I was born 1976 in Tuzla, Yugoslavia. The fact that I was born in the 70s made me lucky enough to enjoy the most prosperous time of “Juga” as we called it. Sports, economy and culture were thriving. Yet, when I turned 15 the country I was born in disappeared, leaving me with Bosnia, which was only a sixth of a land that I loved. Soon after that, the life I had had also disappeared as the war in Bosnia started. Like most of the kids at the time, I finished my high school under shelling.
Right after high school I fled Bosnia and came to Munich as a refugee; one who could only say two words in German: “Nachrichten” (news) and “Scheiße” (I’ll let you guess at that one). But those words turned out to be quite powerful. I was able to say “Nachrichten Scheiße!” which was not grammatically correct, but came in handy at the time. Coming to Germany was a big deal to me. I can recall standing in a Karstadt department store in Munich Schwabing seriously considering buying a pair of Nikes that cost 100 DM (German marks). After all, I had arrived to Germany with 120 DM in my pocket, and I still had 110 DM left, I reasoned. During the years under siege in Tuzla, sneakers, among other things from the very bottom of the pyramid of needs, were scarce.
My aunts Seka Alma and Tetka Dina, who already lived in Munich, helped me start, but life was difficult. My first job was lugging sacks of potatoes in the local grocery. The job was waiting outside in the rain and snow for the vegetable truck to arrive and unloading it before the bakery truck arrived at 7:00 AM. Very quickly, however, I made the biggest and most important career step of my life – I was promoted to work at the cash register!!! Thanks to my new job I gained some time to reflect on my life.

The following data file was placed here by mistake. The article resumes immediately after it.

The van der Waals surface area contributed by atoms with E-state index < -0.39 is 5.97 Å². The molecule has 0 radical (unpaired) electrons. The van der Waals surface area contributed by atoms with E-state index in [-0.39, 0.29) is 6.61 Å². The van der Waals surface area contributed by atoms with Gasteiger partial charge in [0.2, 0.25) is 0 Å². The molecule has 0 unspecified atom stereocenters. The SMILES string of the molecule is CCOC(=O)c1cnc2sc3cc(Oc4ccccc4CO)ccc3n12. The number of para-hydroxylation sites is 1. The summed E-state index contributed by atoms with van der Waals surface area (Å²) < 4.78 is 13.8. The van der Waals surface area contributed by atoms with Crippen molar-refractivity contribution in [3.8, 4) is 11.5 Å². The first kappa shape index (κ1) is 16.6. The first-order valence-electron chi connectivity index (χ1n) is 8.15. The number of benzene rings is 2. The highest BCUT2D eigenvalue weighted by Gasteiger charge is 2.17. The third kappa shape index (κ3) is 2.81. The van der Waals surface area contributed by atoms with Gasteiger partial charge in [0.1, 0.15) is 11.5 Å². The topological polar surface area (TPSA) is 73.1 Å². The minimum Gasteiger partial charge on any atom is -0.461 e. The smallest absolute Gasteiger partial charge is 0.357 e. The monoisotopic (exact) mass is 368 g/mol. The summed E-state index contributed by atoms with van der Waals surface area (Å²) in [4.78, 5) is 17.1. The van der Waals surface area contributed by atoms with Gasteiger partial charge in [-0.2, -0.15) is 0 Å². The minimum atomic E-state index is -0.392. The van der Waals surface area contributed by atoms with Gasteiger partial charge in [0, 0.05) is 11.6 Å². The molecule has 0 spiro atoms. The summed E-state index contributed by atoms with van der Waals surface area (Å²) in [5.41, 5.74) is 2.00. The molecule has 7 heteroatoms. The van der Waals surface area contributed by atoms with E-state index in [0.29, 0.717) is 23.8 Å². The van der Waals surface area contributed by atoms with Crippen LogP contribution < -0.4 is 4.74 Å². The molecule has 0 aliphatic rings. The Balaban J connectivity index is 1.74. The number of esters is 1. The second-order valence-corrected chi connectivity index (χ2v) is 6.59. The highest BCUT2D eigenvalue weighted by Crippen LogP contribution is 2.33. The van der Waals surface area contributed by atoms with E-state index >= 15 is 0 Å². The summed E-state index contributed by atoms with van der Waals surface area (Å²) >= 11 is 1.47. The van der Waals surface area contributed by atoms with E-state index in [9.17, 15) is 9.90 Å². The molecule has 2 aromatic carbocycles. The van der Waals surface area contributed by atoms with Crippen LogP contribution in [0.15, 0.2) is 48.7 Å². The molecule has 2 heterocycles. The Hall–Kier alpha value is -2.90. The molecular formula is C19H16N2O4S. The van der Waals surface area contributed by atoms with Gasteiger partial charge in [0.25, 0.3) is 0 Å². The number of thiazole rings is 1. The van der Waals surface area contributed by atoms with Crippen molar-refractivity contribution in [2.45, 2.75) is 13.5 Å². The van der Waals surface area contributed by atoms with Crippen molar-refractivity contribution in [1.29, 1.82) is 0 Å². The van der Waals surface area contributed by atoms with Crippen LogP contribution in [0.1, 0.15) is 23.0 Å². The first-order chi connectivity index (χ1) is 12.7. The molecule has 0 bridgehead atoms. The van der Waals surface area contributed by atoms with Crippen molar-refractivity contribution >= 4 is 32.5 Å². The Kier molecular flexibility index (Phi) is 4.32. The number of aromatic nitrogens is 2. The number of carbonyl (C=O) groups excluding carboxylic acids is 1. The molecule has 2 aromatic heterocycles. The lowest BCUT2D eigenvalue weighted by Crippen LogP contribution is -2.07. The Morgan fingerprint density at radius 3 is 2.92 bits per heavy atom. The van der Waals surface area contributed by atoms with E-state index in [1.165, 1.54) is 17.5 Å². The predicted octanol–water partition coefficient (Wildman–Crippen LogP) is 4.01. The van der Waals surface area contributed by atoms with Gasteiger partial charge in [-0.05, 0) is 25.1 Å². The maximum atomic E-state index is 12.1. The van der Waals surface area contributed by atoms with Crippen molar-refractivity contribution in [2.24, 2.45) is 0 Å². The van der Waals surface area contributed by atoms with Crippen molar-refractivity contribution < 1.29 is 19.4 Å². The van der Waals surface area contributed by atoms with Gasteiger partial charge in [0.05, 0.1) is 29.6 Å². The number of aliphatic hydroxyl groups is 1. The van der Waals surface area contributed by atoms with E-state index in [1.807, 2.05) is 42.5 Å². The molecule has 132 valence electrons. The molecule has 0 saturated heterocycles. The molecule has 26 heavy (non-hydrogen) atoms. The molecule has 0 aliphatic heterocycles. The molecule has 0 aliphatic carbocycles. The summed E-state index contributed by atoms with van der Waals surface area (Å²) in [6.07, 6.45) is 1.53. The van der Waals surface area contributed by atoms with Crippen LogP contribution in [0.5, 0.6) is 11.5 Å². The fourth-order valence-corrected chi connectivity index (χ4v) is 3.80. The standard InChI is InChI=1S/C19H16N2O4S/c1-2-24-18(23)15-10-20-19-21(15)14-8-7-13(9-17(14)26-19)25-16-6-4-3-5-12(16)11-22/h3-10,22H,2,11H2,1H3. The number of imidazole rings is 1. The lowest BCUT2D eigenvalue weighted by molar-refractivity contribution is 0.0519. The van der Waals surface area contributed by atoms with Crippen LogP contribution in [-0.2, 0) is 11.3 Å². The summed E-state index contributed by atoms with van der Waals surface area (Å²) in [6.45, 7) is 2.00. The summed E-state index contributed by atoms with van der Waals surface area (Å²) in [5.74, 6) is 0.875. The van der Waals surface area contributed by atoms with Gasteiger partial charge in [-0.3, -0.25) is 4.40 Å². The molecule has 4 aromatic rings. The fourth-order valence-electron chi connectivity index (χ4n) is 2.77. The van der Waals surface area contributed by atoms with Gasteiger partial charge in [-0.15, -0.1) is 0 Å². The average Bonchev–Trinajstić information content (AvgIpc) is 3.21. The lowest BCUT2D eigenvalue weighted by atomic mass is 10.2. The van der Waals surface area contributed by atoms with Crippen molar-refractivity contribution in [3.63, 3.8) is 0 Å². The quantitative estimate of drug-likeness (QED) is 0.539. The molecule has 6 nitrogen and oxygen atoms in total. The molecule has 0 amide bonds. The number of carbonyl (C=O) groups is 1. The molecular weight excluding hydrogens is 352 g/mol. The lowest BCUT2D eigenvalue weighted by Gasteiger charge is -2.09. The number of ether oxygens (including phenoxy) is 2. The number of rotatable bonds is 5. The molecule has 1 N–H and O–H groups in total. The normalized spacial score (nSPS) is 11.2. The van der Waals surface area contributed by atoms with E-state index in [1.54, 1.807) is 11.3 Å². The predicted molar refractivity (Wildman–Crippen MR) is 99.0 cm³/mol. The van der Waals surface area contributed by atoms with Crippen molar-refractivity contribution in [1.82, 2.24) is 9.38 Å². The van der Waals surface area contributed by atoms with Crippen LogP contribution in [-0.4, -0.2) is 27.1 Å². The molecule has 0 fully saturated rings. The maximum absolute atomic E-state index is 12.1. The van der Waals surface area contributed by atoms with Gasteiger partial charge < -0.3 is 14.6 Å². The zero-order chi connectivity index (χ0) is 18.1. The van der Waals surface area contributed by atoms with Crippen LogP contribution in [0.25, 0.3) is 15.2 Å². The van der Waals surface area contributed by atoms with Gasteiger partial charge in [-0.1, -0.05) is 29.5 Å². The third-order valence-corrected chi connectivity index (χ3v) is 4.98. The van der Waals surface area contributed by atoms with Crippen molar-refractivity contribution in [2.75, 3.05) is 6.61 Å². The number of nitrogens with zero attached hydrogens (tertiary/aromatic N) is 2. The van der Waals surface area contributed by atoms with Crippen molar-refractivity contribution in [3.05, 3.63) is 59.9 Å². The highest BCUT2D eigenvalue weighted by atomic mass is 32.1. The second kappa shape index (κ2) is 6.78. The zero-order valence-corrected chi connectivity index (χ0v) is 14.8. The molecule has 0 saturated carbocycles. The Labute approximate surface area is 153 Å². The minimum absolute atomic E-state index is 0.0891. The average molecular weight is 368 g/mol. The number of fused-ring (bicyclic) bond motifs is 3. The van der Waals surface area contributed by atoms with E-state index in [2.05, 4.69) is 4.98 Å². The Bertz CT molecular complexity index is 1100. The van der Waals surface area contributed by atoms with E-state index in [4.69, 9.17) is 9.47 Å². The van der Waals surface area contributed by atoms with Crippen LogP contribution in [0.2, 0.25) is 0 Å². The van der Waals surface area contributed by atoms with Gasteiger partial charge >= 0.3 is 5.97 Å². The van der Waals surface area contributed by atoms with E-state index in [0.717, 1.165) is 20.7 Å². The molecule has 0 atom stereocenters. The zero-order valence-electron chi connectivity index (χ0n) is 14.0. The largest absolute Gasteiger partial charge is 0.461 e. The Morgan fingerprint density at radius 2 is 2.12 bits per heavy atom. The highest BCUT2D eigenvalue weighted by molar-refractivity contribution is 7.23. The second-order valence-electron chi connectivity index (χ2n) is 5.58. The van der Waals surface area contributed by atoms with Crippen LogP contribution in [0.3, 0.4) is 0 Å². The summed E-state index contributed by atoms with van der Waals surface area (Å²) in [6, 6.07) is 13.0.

I never felt like a foreigner here in Germany. It turned out that Germans listened to the same music, watched the same movies and read the same books. Because I wanted to have a rich life again and because I had majored in math, I “designed” an equation:
Good life = Bad life + X
The first value of X was speaking German. While selling potatoes I got a chance to try out the new words that I learned in the evening. After nine months of speaking and practicing I made it through the exams: math, physics, chemistry and German and got accepted at Technische Universität Munich to study architecture, which was my next value of X. My studies helped me make my first German friends, who are still my closest, twenty-five years later. Yet, for a long time I regretted studying architecture, because I changed my perspective so often. Every time I thought: “If only I had studied this, instead of that…” I regretted it until I realized that the dual perspective of design and engineering that you acquire as an architect was the enabler for the continuous change. I worked as an architect, interior designer, virtual reality modeler, yacht designer, UX & UI designer, 3D artist, CAD instructor, startup founder, software developer, business analyst, agile coach and strategy consultant. Meanwhile, my life got much better so I altered my equation to:
Outcome = Current situation + X
I have spent my whole life with thinking like this and made it through good and bad times by setting myself new outcomes, reflecting on where I was and constantly feeding the X.